Ana worries constantly that she will not be able able to please/appease him, and modifies her own behaviour constantly to keep Grey comfortable. Grey never takes responsibility for his own hurtful, unreasonable, or downright dangerous behaviour; he puts it all down to is abusive childhood. Ana is constantly worried that her behaviour is upsetting Grey, and Grey constantly keeps her off balance with volatile and moody reactions. Ana quickly becomes dependent on Grey, modifying her behaviour to please him – an impossible task, since he moves the goal posts continually, keeping her off-balance. Grey manipulates Ana into believing that she “likes it rough”, and that she is in control, when in fact she has no control in the relationship. We know this is also a temporary concession, as the abuse clearly follows a line of escalation which will mean Ana will eventually not be able to say no to anything Grey wants to do. Grey allows Ana (temporarily) to say no to certain sexual acts in order to maintain the illusion that Ana is in control and gain her trust. In reality, this concession means that Grey’s rapid acquisition of control over Ana’s entire life (not just her sex life) goes unnoticed or unrecognized for what it is.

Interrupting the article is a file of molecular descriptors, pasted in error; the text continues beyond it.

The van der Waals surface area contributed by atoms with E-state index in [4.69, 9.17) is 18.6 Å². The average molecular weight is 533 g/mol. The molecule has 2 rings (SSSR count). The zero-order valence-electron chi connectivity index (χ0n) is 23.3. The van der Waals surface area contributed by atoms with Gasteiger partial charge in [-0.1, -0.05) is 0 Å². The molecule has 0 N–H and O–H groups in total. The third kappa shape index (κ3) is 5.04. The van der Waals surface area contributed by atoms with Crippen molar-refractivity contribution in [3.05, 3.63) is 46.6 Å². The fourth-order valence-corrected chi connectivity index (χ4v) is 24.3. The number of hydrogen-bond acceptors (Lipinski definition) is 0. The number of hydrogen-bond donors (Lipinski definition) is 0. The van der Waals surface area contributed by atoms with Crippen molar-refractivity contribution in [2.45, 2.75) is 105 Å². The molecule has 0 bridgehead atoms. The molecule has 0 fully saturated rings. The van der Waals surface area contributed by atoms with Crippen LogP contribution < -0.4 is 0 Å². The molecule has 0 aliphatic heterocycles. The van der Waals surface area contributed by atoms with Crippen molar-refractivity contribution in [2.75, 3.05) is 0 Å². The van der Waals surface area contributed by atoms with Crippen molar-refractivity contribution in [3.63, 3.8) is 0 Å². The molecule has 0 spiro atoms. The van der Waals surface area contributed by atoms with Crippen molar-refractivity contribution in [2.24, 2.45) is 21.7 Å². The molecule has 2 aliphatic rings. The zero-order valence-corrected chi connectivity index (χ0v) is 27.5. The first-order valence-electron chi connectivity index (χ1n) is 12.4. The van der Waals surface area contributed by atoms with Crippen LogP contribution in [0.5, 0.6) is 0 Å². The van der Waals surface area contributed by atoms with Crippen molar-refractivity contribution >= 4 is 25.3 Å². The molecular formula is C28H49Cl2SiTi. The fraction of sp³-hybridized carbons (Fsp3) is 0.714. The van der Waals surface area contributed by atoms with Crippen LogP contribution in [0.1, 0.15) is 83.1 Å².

Grey exercises an appalling level of control over his former Submissive, another victim, with the assistance of his rather sinister psychiatrist friend, Dr Flynn (who also encourages Ana to marry Grey while admitting his life would be “penurious” without Grey’s patronage). Leila Wilson has been clearly damaged by her relationship with Grey, (again, Grey shifts responsibility for her trauma onto other men in her life) and rather than call the police when she begins to stalk Ana (since this would mean exposure for Grey) he uses his influence to have her forcibly sectioned, “for her own good” and then pays for her hospitalization and art therapy in exchange for her silence and promise to stay on the other side of the continent. In Leila’s story we get a grim glimpse into Ana’s future. Grey insists on not having a pre-nuptual agreement to protect his wealth, and Ana takes this to mean the ultimate level of trust. We know better. She’ll be in a straightjacket and stated under Dr Flynn’s (and therefore Grey’s) control before she can get to a divorce lawyer, or the woman’s shelter.